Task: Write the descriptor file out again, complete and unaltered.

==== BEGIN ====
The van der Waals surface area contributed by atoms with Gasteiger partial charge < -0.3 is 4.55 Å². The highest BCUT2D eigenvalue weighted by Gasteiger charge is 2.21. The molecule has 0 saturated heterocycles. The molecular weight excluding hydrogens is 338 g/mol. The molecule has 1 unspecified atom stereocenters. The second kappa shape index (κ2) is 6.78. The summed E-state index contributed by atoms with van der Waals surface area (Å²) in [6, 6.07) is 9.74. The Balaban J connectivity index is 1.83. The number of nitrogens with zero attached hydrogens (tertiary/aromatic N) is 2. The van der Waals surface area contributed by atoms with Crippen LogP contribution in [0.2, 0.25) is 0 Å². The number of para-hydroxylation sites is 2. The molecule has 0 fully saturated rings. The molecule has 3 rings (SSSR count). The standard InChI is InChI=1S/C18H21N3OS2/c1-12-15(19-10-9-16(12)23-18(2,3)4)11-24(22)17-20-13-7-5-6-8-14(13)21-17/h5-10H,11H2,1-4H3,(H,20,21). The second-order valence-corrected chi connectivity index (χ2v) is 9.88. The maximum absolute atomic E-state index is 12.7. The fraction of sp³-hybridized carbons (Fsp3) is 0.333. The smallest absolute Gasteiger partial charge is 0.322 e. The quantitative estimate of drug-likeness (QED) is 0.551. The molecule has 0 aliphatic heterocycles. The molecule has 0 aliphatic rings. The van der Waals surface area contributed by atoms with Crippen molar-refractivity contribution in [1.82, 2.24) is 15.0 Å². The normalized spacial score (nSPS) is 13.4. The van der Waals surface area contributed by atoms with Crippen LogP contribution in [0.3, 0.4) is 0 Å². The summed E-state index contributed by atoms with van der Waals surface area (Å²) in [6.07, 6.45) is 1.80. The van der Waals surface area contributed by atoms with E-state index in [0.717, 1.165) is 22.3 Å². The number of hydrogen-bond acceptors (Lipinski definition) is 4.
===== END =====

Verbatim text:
The van der Waals surface area contributed by atoms with Gasteiger partial charge < -0.3 is 4.55 Å². The highest BCUT2D eigenvalue weighted by Gasteiger charge is 2.21. The molecule has 0 saturated heterocycles. The molecular weight excluding hydrogens is 338 g/mol. The molecule has 1 unspecified atom stereocenters. The second kappa shape index (κ2) is 6.78. The summed E-state index contributed by atoms with van der Waals surface area (Å²) in [6, 6.07) is 9.74. The Balaban J connectivity index is 1.83. The number of nitrogens with zero attached hydrogens (tertiary/aromatic N) is 2. The van der Waals surface area contributed by atoms with Crippen LogP contribution in [0.2, 0.25) is 0 Å². The number of para-hydroxylation sites is 2. The molecule has 0 fully saturated rings. The molecule has 3 rings (SSSR count). The standard InChI is InChI=1S/C18H21N3OS2/c1-12-15(19-10-9-16(12)23-18(2,3)4)11-24(22)17-20-13-7-5-6-8-14(13)21-17/h5-10H,11H2,1-4H3,(H,20,21). The second-order valence-corrected chi connectivity index (χ2v) is 9.88. The maximum absolute atomic E-state index is 12.7. The fraction of sp³-hybridized carbons (Fsp3) is 0.333. The smallest absolute Gasteiger partial charge is 0.322 e. The quantitative estimate of drug-likeness (QED) is 0.551. The molecule has 0 aliphatic heterocycles. The molecule has 0 aliphatic rings. The van der Waals surface area contributed by atoms with Crippen molar-refractivity contribution in [1.82, 2.24) is 15.0 Å². The normalized spacial score (nSPS) is 13.4. The van der Waals surface area contributed by atoms with Crippen LogP contribution in [0.3, 0.4) is 0 Å². The summed E-state index contributed by atoms with van der Waals surface area (Å²) in [6.07, 6.45) is 1.80. The van der Waals surface area contributed by atoms with E-state index in [0.717, 1.165) is 22.3 Å². The number of hydrogen-bond acceptors (Lipinski definition) is 4.